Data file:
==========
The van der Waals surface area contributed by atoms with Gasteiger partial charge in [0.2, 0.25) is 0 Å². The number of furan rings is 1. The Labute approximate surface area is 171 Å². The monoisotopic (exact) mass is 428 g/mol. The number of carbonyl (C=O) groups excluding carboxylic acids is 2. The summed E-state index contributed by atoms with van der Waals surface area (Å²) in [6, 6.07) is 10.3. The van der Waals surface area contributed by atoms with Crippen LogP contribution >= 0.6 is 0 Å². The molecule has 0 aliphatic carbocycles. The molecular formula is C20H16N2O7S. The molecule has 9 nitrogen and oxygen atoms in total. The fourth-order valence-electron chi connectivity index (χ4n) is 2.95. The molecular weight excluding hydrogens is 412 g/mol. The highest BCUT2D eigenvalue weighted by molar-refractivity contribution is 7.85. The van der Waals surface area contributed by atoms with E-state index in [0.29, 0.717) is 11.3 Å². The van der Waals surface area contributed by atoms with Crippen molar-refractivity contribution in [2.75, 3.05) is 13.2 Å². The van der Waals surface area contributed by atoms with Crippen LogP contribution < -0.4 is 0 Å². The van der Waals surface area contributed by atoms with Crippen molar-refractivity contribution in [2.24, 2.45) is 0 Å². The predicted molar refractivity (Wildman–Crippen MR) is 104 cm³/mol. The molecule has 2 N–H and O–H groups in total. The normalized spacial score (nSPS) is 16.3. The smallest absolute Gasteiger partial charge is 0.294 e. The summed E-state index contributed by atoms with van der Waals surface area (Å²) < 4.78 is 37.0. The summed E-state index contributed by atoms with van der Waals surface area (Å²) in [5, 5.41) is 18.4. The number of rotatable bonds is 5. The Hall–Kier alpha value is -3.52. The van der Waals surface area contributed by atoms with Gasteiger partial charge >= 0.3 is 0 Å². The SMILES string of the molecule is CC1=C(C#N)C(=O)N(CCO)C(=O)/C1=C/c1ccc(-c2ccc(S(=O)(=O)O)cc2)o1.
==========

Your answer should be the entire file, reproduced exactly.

The van der Waals surface area contributed by atoms with Gasteiger partial charge in [0.2, 0.25) is 0 Å². The number of furan rings is 1. The Labute approximate surface area is 171 Å². The monoisotopic (exact) mass is 428 g/mol. The number of carbonyl (C=O) groups excluding carboxylic acids is 2. The summed E-state index contributed by atoms with van der Waals surface area (Å²) in [6, 6.07) is 10.3. The van der Waals surface area contributed by atoms with Crippen LogP contribution >= 0.6 is 0 Å². The molecule has 0 aliphatic carbocycles. The molecular formula is C20H16N2O7S. The molecule has 9 nitrogen and oxygen atoms in total. The fourth-order valence-electron chi connectivity index (χ4n) is 2.95. The molecular weight excluding hydrogens is 412 g/mol. The highest BCUT2D eigenvalue weighted by molar-refractivity contribution is 7.85. The van der Waals surface area contributed by atoms with E-state index in [0.29, 0.717) is 11.3 Å². The van der Waals surface area contributed by atoms with Crippen molar-refractivity contribution in [2.75, 3.05) is 13.2 Å². The van der Waals surface area contributed by atoms with Crippen LogP contribution < -0.4 is 0 Å². The van der Waals surface area contributed by atoms with Crippen molar-refractivity contribution in [2.24, 2.45) is 0 Å². The predicted molar refractivity (Wildman–Crippen MR) is 104 cm³/mol. The molecule has 2 N–H and O–H groups in total. The normalized spacial score (nSPS) is 16.3. The smallest absolute Gasteiger partial charge is 0.294 e. The summed E-state index contributed by atoms with van der Waals surface area (Å²) < 4.78 is 37.0. The summed E-state index contributed by atoms with van der Waals surface area (Å²) in [5, 5.41) is 18.4. The number of rotatable bonds is 5. The Hall–Kier alpha value is -3.52. The van der Waals surface area contributed by atoms with Gasteiger partial charge >= 0.3 is 0 Å². The SMILES string of the molecule is CC1=C(C#N)C(=O)N(CCO)C(=O)/C1=C/c1ccc(-c2ccc(S(=O)(=O)O)cc2)o1.